The hyperspectral data we used was taken by the airborne Hyperspectral Digital Imagery Collection Experiment (HYDICE) sensor. It was collected for the Mall in Washington, DC, using 210 bands covering 0.4–2.4μm with approximately 2.8m spatial resolution. The water-absorption bands were deleted, leaving 191 bands for analysis. The original data has 1280×307 pixels.

The original image was cropped to a subimage of 304×301 pixels. The image, ‘Test 1,’ is shown in Figure 1 in pseudocolor, including six classes: road, grass, shadow, trail, tree, and roof. Figure 2(a) shows the classification result using SVM. Compared with Figure 1, we can see that some misclassifications have occurred among roof, trail, and road pixels. Figure 2(b) shows the K-means classification map, where the misclassifications between roof and trail pixels are obvious. Figure 2(c) represents the fused decision, where the roof areas become smoother and many roof pixels previously misclassified as trail or road have been corrected. The overall accuracy (OA) improves from 92.86 to 96.71% and the κ coefficient from 0.9177 to 0.9593. OA is an average, with the accuracy of each class weighted by the proportion of test samples for that specific class in the test set. The κ coefficient is related to OA, but includes both accurately classified and misclassified sample percentages.

Figure 2. Classification results for Test 1 data. SVM: Support-vector machine.

The original image was cropped to a second subimage, ‘Test 2,’ containing 266×304 pixels (see Figure 3). It includes seven classes: road, grass, water, shadow, trail, tree, and roof. Figure 4(a) shows the classification result using SVM. Compared with Figure 3, we can see that there are some misclassifications among roof, trail, and road pixels, as well as among shadow, road, and water pixels. Figure 4(b) is the K-means classification map, containing obvious misclassifications between roof and trail, and between shadow and water pixels. Figure 4(c) is the fused decision, where the improvement in roof regions is significant. The OA value increases from 95.58 to 98.33% and the κ coefficient from 0.9465 to 0.9798.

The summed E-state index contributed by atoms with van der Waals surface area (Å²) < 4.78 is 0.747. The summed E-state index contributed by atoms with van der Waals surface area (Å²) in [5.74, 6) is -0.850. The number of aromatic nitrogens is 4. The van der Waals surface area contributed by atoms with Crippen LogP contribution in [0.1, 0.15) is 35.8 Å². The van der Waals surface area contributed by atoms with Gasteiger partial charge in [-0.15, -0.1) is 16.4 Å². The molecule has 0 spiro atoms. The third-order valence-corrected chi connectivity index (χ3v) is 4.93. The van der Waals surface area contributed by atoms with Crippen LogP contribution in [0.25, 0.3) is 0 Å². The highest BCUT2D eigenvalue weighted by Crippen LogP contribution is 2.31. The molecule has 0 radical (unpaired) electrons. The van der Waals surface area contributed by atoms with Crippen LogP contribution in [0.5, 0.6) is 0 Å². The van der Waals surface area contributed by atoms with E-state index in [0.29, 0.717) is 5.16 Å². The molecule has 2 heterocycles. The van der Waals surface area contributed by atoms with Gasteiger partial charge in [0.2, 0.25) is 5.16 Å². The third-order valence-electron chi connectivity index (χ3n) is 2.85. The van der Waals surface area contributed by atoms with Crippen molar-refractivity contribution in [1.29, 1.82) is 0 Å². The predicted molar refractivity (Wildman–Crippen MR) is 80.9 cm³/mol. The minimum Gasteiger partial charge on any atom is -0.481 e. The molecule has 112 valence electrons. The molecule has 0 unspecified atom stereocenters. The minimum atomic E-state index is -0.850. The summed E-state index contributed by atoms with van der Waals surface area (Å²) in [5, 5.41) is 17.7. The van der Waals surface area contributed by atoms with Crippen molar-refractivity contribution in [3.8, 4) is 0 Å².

Figure 3. Test 2 image.

Figure 4. Classification results for Test 2 data.

In conclusion, we propose a decision-fusion approach combining supervised and unsupervised classifiers. The final output takes advantage of the power of the SVM-based method in class separation and the capability of the K-means classifier to reduce the impact from intraclass variations in spectrally homogeneous regions. This approach simply adopts the majority-voting rule, but can achieve the same goal as object-based approaches. Currently, no spatial information is considered in classification routines. For images with high spatial resolution, incorporating spatial features may further improve classification accuracy. This is the direction of our future work.

Qian Du
Mississippi State University
Mississippi State, MS

Qian (Jenny) Du is an associate professor. She has been working on hyperspectral image processing and analysis for many years and has published hundreds of technical publications.